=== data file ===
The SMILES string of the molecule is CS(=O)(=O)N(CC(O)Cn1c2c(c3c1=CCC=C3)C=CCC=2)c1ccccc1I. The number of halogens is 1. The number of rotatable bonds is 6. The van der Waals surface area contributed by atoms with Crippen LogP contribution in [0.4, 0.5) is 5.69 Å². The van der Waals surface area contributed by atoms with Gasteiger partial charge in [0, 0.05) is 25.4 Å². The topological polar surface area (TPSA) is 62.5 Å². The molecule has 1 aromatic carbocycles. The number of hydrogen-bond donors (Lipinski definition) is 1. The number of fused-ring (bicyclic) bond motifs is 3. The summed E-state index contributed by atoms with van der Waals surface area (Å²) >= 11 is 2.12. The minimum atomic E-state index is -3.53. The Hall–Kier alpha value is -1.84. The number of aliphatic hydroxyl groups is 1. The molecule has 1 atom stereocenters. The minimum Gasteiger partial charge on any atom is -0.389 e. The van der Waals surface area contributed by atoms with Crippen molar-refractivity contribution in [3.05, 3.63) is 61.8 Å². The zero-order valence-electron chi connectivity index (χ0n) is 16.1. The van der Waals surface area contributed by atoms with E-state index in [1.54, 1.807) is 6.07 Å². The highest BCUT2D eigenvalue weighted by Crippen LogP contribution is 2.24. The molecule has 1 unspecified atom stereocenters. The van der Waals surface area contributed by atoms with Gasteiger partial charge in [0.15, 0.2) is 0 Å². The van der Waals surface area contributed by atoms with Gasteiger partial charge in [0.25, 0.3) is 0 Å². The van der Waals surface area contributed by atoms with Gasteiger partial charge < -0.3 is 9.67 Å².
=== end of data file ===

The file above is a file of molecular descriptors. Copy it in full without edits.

The SMILES string of the molecule is CS(=O)(=O)N(CC(O)Cn1c2c(c3c1=CCC=C3)C=CCC=2)c1ccccc1I. The number of halogens is 1. The number of rotatable bonds is 6. The van der Waals surface area contributed by atoms with Crippen LogP contribution in [0.4, 0.5) is 5.69 Å². The van der Waals surface area contributed by atoms with Gasteiger partial charge in [0, 0.05) is 25.4 Å². The topological polar surface area (TPSA) is 62.5 Å². The molecule has 1 aromatic carbocycles. The number of hydrogen-bond donors (Lipinski definition) is 1. The number of fused-ring (bicyclic) bond motifs is 3. The summed E-state index contributed by atoms with van der Waals surface area (Å²) >= 11 is 2.12. The minimum atomic E-state index is -3.53. The Hall–Kier alpha value is -1.84. The number of aliphatic hydroxyl groups is 1. The molecule has 1 atom stereocenters. The minimum Gasteiger partial charge on any atom is -0.389 e. The van der Waals surface area contributed by atoms with Crippen molar-refractivity contribution in [3.05, 3.63) is 61.8 Å². The zero-order valence-electron chi connectivity index (χ0n) is 16.1. The van der Waals surface area contributed by atoms with E-state index in [1.54, 1.807) is 6.07 Å². The highest BCUT2D eigenvalue weighted by Crippen LogP contribution is 2.24. The molecule has 1 unspecified atom stereocenters. The van der Waals surface area contributed by atoms with Gasteiger partial charge in [0.15, 0.2) is 0 Å². The van der Waals surface area contributed by atoms with Gasteiger partial charge in [0.25, 0.3) is 0 Å². The van der Waals surface area contributed by atoms with Gasteiger partial charge < -0.3 is 9.67 Å².